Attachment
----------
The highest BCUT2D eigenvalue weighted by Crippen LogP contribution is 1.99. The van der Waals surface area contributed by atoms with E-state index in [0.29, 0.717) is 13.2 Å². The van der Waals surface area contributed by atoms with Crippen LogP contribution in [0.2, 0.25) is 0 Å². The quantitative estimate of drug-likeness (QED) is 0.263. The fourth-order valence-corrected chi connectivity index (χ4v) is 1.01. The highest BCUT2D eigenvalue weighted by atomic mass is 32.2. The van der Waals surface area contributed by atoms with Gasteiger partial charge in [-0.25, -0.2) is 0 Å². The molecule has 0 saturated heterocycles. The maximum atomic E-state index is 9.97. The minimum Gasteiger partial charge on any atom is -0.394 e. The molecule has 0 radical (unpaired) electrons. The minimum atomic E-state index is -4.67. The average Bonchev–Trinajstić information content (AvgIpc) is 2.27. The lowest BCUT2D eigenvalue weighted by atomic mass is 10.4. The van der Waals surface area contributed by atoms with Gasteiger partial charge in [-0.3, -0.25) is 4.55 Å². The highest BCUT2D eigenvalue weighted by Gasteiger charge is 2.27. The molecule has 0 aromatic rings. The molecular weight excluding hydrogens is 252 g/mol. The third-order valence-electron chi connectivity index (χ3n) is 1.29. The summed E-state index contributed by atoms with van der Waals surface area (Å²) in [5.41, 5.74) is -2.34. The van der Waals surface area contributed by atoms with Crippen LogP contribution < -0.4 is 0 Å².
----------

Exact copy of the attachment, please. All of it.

The highest BCUT2D eigenvalue weighted by Crippen LogP contribution is 1.99. The van der Waals surface area contributed by atoms with E-state index in [0.29, 0.717) is 13.2 Å². The van der Waals surface area contributed by atoms with Crippen LogP contribution in [0.2, 0.25) is 0 Å². The quantitative estimate of drug-likeness (QED) is 0.263. The fourth-order valence-corrected chi connectivity index (χ4v) is 1.01. The highest BCUT2D eigenvalue weighted by atomic mass is 32.2. The van der Waals surface area contributed by atoms with Gasteiger partial charge in [-0.25, -0.2) is 0 Å². The molecule has 0 saturated heterocycles. The maximum atomic E-state index is 9.97. The minimum Gasteiger partial charge on any atom is -0.394 e. The molecule has 0 radical (unpaired) electrons. The minimum atomic E-state index is -4.67. The average Bonchev–Trinajstić information content (AvgIpc) is 2.27. The lowest BCUT2D eigenvalue weighted by atomic mass is 10.4. The van der Waals surface area contributed by atoms with Gasteiger partial charge in [-0.3, -0.25) is 4.55 Å². The highest BCUT2D eigenvalue weighted by Gasteiger charge is 2.27. The molecule has 0 aromatic rings. The molecular weight excluding hydrogens is 252 g/mol. The third-order valence-electron chi connectivity index (χ3n) is 1.29. The summed E-state index contributed by atoms with van der Waals surface area (Å²) in [5.41, 5.74) is -2.34. The van der Waals surface area contributed by atoms with Crippen LogP contribution < -0.4 is 0 Å².